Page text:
1. Unless the agencies responsible for oversight are responsive to the complaints, and complainant, they become just another level of protection for the perpetrators. I tried in NY, to the oversight mechanisms for judges, and bar association. The Commission for Judicial conduct refused to take action, as well as the Associate Justice, and the bar association has yet to make a determination since the initial complaint last May. The final response with statements, records, and other evidence was submitted in July. The oversight for guardians is only able yo send the guardian a letter, and not recommend him for future posts. None of the legal aid agencies will help, and it appears that caregivers have no rights or input whatsoever. According to DSS, and the court I am expected to provide food, groceries, medications without any funds from the guardian, in addition to cooking cleaning, washing, showering, giving medications, and general upkeep of !my mother, and the household. DSS requires me to do this under threat of charges of neglect or abuse, and cannot do anything to force the guardian to provide funds for this purpose, and the judge actually tried to find where I was getting these funds from. Once the guardian got the credit card bill he promptly canceled the card. I have been living off borrowed money for weekly necessities, and some utilities. In the meantime the court has allowed over $50,000 for fees commissions, and other expenses, while paying off the credit card I used from May to December for expenses including $1,000 for utilities, and interest of $4,000. Unless I get some form of legal aid, I am stuck in an untenable situation. I also had over $7,000 worth of merchandise stolen by the realtor, sent a letter of complaint to all parties concerned, with no response. I’ve called and written local TV stations to no avail, and written the newspapers with the same result. It seems no one will tackle this issue, or help.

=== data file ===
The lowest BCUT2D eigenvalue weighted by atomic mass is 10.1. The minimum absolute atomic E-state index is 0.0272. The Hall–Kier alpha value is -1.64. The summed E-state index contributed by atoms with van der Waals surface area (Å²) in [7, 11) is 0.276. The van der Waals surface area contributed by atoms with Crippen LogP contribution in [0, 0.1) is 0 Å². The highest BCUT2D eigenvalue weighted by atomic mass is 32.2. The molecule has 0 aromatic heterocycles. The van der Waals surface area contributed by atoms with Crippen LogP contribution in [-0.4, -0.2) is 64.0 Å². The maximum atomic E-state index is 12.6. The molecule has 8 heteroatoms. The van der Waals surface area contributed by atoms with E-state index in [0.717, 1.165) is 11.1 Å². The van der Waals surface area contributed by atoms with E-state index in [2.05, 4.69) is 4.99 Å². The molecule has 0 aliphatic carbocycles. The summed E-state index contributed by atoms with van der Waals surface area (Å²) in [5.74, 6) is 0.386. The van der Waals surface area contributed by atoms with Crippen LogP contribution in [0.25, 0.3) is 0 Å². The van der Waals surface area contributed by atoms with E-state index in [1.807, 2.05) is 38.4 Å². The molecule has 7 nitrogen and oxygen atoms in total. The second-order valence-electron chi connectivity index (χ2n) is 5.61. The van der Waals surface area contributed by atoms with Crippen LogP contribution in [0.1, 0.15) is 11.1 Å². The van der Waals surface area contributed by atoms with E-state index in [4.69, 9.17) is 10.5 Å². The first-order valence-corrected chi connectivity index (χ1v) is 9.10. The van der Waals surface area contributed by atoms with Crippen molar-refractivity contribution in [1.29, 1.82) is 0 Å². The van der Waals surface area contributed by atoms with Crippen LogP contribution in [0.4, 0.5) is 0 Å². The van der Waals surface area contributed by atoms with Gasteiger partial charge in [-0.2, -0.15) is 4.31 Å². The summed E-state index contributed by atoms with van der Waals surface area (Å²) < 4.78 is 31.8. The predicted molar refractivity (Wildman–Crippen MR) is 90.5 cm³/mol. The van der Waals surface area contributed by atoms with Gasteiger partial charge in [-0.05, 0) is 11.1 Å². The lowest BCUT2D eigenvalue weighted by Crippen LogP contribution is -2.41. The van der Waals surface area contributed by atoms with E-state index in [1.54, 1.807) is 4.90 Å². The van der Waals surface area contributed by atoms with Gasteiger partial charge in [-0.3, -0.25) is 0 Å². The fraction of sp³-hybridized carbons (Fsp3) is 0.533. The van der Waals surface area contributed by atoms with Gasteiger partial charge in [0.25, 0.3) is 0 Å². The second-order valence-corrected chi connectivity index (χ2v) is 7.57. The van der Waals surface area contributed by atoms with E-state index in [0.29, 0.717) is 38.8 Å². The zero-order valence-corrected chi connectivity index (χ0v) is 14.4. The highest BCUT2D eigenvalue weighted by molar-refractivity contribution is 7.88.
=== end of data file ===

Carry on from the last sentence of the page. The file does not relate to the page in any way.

2. John,
    Went through a slightly similar situation in FL. Same experience with all agencies responsible for oversight. Department of Social Services (DSS) Adult Protective Services APS, Department of Elder Affairs (DEA) Office of Public and Professional Guardians (OPPG) are all worse than impotent and actually aid the guardian by whitewashing any complaints. Even the advocacy groups seem to join in the exploitation from the other end of the spectrum as they take ownership through copyright rights of private individual stories. I guess they’ve come to realize that if you can’t beat em, might as well join em. Individual court appointed guardians are the spigots used to keep the honeypots full for the lawyers. All the rest simple keep the valve mechanisms well greased and operational. Personally drained with elder loved one finally in peace having just passed last week I am acting as a pro se with active cases for malpractice, undue influence and tortious interference but without any help from the legal community or from the advocacy groups. Unfortunately, it seems that they are not interested in establishing case law but are more interested in hobnobbing with public figures and legislators for exposure, media attention and publication rights.

  3. Ms. Belanger’s February 3, 2018 opinion comment in the “State of the Guardianship Union Post” was accurately on point.